Gianna is also a member of Women in Electrical and Computer Engineering, Institute of Electrical and Electronic Engineers, Society of Women Engineers, and Gamma Phi Beta at UW–Madison. She most recently started a summer internship in Information Technology at Humana.
Gianna Q & A
What did you like best about playing boy’s youth tackle football?
One of the most appealing things to me was not being afraid to do something that I loved despite the doubts or differing opinions I received from outsiders. Through playing tackle football, I found my sense of pride; I found what made me different than other kids my age.
Personally, I have always been of the more reserved type, so tackle football was my way of standing out without having to use my voice. Although making your voice known is an important life skill, my ability to dominate in a league with all boys spoke my voice for me.
What did you learn from the experience that helped you later in life?
To be a badass and to keep my chin up. It’s not how hard you get knocked down, it’s whether you get up on your feet again. Trust me, I fell a lot and many who witnessed me play sports throughout the years can surely attest to that.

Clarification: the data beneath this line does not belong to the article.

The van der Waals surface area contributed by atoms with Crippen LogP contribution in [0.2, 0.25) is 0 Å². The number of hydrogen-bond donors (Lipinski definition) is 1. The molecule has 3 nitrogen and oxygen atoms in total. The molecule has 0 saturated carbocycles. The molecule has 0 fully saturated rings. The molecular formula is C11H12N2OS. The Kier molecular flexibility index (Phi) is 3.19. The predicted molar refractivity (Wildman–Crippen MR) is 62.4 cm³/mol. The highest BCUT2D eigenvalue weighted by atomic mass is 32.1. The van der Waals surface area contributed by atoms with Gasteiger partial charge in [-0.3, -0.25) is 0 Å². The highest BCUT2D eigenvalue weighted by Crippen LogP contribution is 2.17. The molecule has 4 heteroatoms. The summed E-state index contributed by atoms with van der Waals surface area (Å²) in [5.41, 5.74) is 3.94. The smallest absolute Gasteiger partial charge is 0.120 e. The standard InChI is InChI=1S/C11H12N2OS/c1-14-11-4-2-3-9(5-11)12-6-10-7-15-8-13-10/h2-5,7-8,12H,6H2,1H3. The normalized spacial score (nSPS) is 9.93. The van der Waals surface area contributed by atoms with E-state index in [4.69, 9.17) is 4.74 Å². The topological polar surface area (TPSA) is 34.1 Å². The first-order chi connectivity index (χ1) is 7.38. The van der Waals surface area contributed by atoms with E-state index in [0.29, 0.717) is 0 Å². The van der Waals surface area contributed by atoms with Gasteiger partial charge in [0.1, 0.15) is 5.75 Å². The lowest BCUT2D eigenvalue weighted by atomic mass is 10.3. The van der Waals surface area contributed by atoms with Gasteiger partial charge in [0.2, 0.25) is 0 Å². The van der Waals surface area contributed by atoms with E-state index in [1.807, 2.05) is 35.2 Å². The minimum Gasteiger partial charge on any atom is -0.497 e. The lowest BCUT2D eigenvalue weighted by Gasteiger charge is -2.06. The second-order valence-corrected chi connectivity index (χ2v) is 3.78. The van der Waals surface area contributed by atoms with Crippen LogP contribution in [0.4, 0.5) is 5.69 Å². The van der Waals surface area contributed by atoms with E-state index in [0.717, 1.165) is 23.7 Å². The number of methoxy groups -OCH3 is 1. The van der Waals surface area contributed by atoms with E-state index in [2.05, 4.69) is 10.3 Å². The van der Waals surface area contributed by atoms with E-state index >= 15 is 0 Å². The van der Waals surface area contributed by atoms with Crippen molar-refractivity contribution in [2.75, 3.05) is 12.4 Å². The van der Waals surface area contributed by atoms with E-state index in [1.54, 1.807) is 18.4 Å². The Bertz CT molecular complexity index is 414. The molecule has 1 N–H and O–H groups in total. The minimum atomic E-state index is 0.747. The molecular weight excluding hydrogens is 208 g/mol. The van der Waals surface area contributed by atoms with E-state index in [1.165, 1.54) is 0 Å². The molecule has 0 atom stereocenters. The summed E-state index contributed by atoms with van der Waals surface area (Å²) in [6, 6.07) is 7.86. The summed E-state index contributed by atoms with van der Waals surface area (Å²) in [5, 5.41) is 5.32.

The biggest takeaway for me was learning how to get up and stand out in an environment where I was in the minority. Did I receive doubts and skepticism from other players and players’ families? Absolutely.
Nevertheless, I used that to fuel my motivation, make a name for myself, and earn respect. Football was something that I loved playing, and I wasn’t going to let anyone’s opinions prohibit me from doing what I loved.
Currently, I am pursuing a degree in a field dominated by men and, thanks to the experiences football provided me, I am now more confident in my abilities and am not afraid to share my opinions and ideas with fellow classmates.
More generally, I think any sport, not only football, helped me develop essential leadership skills that have guided me through life thus far. Whether it be by voice or by example, being involved in sports has shown me what it takes to lead a team to success, which in turn, has provided me with experience in leading class projects, school-related clubs and activities, and other various group environments.
What advice would you give young girls seeking to compete on a level playing field?